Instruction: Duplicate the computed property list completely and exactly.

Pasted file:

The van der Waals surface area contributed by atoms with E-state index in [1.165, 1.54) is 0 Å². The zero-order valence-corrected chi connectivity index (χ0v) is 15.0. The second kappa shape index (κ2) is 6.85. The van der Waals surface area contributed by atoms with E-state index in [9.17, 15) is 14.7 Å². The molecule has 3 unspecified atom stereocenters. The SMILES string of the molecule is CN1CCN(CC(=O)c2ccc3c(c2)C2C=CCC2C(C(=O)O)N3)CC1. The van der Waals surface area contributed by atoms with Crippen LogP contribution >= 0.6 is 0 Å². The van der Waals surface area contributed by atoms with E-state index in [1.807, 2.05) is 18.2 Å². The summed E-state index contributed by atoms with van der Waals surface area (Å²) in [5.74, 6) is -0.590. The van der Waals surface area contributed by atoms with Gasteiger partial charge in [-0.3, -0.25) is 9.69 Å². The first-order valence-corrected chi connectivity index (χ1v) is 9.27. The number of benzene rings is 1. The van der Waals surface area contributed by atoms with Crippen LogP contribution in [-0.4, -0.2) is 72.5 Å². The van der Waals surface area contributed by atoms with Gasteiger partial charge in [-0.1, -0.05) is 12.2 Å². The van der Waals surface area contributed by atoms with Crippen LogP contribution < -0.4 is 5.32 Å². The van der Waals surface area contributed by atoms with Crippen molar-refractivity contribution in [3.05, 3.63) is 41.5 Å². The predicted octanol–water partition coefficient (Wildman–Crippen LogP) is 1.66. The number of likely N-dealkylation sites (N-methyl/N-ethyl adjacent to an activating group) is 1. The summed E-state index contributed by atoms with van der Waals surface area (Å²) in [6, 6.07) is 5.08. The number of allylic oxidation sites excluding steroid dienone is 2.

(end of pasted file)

The van der Waals surface area contributed by atoms with E-state index in [1.165, 1.54) is 0 Å². The zero-order valence-corrected chi connectivity index (χ0v) is 15.0. The second kappa shape index (κ2) is 6.85. The van der Waals surface area contributed by atoms with E-state index in [9.17, 15) is 14.7 Å². The molecule has 3 unspecified atom stereocenters. The SMILES string of the molecule is CN1CCN(CC(=O)c2ccc3c(c2)C2C=CCC2C(C(=O)O)N3)CC1. The van der Waals surface area contributed by atoms with Crippen LogP contribution >= 0.6 is 0 Å². The van der Waals surface area contributed by atoms with E-state index in [1.807, 2.05) is 18.2 Å². The summed E-state index contributed by atoms with van der Waals surface area (Å²) in [5.74, 6) is -0.590. The van der Waals surface area contributed by atoms with Gasteiger partial charge in [-0.3, -0.25) is 9.69 Å². The first-order valence-corrected chi connectivity index (χ1v) is 9.27. The number of benzene rings is 1. The van der Waals surface area contributed by atoms with Crippen LogP contribution in [-0.4, -0.2) is 72.5 Å². The van der Waals surface area contributed by atoms with Gasteiger partial charge in [-0.1, -0.05) is 12.2 Å². The van der Waals surface area contributed by atoms with Crippen LogP contribution < -0.4 is 5.32 Å². The van der Waals surface area contributed by atoms with Crippen molar-refractivity contribution in [3.05, 3.63) is 41.5 Å². The predicted octanol–water partition coefficient (Wildman–Crippen LogP) is 1.66. The number of likely N-dealkylation sites (N-methyl/N-ethyl adjacent to an activating group) is 1. The summed E-state index contributed by atoms with van der Waals surface area (Å²) in [6, 6.07) is 5.08. The number of allylic oxidation sites excluding steroid dienone is 2.